Studio: international art — 23.1901

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The La

" British legislators—I like to give
them this long name," said the Reviewer, smiling—
"are always attheir bestwhen they prattle about art."

" That irony is overdone," replied the Journalist.
"You might as well say that thieves are always
honest when they steal."

" I spoke quite seriously," replied the Reviewer.
" The endless loquacity of Parliament is now such
an offensive thing, so full of pretentious claptrap,
of mere froth and humbug, that it needs nothing
so much as manly frankness; and British legislators
are always frank and bluff when they venture to
talk on artistic subjects. They don't care for art,
and they say so plainly ; they don't understand its
services to the State, and they are honest enough
to confess their ignorance. That is better than a
sham enthusiasm."

"So far, so good," said the Critic. "Yet
statesmen and politicians must be taught to
understand that the commercial well-being of
nations becomes ever the more dependent on the
applied arts. A recognition of this truth would
have prevented a great waste of public money in
England, during those long years in which the
national schools of art did little else but distribute
certificates to drawing-masters, and pretty compli-
'ments to a host of girl painters. Such was the
British way of encouraging good design."

" But that is a blunder of the past," said the
Man with the Briar Pipe. " In this year's National
Competition for art students, there was plenty of
good common sense, and a little pressure from the
general public will cause the Parliamentary Mind
to deviate into the same useful quality."

" Where art is concerned ? " asked the Critic,
sceptically. " How much common sense showed
itself on the 22 nd of July, when the fine arts
in England formed the subject of debate in the
House of Lords? Lord Stanmore then moved for
an address, praying that the King would direct the
appointment of a Royal Commission, similar in
character and object to the one over which the late
Prince Albert presided from 1842 to 1861. This
Commission, which owed both its origin and its
partial success' to Queen Victoria's Consort, had
three aims to work for. First, the general improve-
ment of art in England ; next, the direction and
supervision of the decorative work which was to be
carried out in the new Palace of Westminster;
and, third, the placing of pictures and statues in
the Houses of Parliament, so that great events in


history and distinguished men might not be
forgotten in the turmoil of party warfare. ^4,000
a year was spent by Prince Albert's Commission.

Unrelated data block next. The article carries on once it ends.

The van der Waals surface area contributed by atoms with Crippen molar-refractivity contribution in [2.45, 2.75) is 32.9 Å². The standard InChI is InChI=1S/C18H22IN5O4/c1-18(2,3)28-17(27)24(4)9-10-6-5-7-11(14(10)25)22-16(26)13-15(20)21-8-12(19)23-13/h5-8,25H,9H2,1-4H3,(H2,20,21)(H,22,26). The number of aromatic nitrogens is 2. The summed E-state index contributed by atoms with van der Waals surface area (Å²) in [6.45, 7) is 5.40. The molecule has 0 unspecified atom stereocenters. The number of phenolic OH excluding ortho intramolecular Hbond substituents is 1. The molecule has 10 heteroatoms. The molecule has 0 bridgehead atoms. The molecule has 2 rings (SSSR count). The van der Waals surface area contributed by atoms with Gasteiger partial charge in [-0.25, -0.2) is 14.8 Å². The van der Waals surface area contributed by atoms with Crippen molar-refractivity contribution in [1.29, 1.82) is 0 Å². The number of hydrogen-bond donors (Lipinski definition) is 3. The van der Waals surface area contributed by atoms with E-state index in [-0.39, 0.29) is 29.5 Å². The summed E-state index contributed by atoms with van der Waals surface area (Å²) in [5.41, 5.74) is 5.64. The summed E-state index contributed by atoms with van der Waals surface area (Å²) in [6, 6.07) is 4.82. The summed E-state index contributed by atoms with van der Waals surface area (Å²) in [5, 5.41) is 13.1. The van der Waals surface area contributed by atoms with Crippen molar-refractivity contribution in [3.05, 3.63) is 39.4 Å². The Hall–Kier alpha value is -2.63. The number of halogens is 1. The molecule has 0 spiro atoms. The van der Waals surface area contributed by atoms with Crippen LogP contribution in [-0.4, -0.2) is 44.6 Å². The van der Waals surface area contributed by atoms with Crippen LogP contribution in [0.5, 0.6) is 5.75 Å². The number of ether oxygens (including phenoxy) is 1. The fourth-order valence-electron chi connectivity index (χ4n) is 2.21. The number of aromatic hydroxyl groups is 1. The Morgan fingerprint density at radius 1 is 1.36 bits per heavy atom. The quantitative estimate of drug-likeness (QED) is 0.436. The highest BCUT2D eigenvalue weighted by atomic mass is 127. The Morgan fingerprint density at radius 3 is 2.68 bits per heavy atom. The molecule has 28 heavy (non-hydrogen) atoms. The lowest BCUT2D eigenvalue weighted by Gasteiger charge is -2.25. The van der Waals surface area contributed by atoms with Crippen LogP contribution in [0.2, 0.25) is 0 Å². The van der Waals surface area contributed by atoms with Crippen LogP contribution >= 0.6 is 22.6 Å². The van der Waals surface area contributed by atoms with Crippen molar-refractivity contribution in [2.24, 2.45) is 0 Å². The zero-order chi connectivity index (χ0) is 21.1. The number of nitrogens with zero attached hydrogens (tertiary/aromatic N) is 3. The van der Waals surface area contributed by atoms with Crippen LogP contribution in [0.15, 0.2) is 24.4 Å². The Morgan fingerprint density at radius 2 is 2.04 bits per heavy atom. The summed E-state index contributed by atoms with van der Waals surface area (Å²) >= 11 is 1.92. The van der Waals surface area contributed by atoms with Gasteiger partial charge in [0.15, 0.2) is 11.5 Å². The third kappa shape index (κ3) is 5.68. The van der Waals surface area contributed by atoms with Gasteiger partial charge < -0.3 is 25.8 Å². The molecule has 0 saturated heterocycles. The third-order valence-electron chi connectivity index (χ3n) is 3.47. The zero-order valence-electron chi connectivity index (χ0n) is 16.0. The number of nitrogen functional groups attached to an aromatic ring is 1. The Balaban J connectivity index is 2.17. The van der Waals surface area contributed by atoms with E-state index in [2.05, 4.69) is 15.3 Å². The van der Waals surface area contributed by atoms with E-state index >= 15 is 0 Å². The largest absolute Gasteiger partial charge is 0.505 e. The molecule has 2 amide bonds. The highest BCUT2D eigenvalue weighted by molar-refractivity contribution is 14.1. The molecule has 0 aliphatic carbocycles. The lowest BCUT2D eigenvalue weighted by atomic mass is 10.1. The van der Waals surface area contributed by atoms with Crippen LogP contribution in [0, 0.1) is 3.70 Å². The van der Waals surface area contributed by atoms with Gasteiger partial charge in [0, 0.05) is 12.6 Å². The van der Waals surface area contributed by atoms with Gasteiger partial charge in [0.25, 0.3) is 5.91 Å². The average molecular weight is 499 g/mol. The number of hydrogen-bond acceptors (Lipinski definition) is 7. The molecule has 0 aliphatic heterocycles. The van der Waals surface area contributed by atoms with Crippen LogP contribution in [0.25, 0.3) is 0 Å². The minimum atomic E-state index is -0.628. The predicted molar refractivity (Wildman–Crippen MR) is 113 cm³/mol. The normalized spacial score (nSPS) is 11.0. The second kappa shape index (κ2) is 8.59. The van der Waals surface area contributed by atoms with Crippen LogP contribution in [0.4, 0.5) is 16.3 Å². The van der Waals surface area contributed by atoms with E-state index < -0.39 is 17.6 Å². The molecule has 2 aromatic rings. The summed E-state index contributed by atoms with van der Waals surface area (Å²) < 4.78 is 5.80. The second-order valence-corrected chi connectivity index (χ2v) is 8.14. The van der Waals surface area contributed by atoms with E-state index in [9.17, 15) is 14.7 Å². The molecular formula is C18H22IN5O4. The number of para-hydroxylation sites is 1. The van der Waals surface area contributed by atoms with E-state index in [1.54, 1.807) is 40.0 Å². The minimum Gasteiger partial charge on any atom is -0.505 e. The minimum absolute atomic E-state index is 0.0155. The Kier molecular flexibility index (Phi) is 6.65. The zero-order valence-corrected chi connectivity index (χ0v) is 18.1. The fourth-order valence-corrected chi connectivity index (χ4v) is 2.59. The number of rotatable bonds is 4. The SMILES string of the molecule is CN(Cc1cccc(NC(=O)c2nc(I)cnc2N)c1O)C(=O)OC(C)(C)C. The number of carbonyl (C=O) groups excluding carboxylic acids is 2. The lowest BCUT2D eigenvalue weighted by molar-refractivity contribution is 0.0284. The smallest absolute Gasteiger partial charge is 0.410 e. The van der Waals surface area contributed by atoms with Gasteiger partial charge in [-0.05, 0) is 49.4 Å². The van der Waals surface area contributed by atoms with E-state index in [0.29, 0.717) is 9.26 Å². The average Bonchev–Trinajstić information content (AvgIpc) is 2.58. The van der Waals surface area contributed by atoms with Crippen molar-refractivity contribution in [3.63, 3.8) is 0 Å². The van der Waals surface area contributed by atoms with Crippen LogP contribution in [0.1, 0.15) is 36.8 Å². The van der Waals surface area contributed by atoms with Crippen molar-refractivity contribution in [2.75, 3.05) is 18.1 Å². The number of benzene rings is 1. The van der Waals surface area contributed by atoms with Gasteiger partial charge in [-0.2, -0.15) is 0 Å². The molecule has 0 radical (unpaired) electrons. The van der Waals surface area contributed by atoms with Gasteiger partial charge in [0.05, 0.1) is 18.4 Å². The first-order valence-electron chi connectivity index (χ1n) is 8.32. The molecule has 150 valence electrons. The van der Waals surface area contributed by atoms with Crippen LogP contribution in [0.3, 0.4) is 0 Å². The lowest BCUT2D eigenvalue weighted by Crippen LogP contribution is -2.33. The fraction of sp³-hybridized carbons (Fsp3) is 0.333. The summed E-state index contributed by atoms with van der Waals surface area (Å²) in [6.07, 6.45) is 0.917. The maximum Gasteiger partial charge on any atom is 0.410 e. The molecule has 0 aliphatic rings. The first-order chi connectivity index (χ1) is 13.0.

Lord Stanmore, in his speech on July 22, said he
would be content if a new Commission were
granted only half that sum."

" In other words," said the Journalist, " he asked
for less money than the nation invests in machinery
for a gunboat."

"Quite so," the Critic laughed. "Yet the Prime
Minister spoke of Lord Stanmore's extravagance.
It seemed to him that ^2,000 a year would be an
alarming sum for any Chancellor of the Exchequer
to think about in connection with any step favour-
able to advanced art. The Treasury would be
obdurate, and the public would support the
Treasury. For the British people, according to
Lord Salisbury, do not care for art."

"If that be true," cried the Reviewer, "why were
the British people the first to encourage the best
forms of illustrated journalism ? Besides, all who
take delight in flowers and plants, like the Anglo-
Saxons, have in them some of that stuff of which
poets and artists are made. We may be sure of
that. Englishmen certainly have not lost that love
of freshness and colour which the Puritans tried to
extinguish. They are not insensitive to art influ-
ences, as Lord Salisbury would admit were he to
see the clever woik done by children in the free
schools. Indeed, one is almost inclined to think
that the artistic temperament, with its feminine
sensitiveness and alertness, is becoming even too
common in England, for the prevalence of this
temperament has always been hostile to the
maintenance of an Empire."

" However that may be," said the Critic, "it is
impossible not to agree with the excellent sugges-
tion made by the Earl of Rosebery in Lord
Stanmore's debate. After pointing out that the
Government does nothing at all for the National
Portrait Gallery, he suggested that the trustees of
the Gallery should be empowered to apply to the
Treasury once a year for permission to entrust the
execution of a portrait of some great contemporary
to some great artist of whom the nation is justly
proud. If this be not done, he added, we have
no conceivable chance, except through the
patriotism of an individual—and this is not a
quantity on which you can always reckon—of
obtaining portraits of great living contemporaries
for the national collection."

"A point which cannot be insisted upon too
often," said

The Lay Figure.
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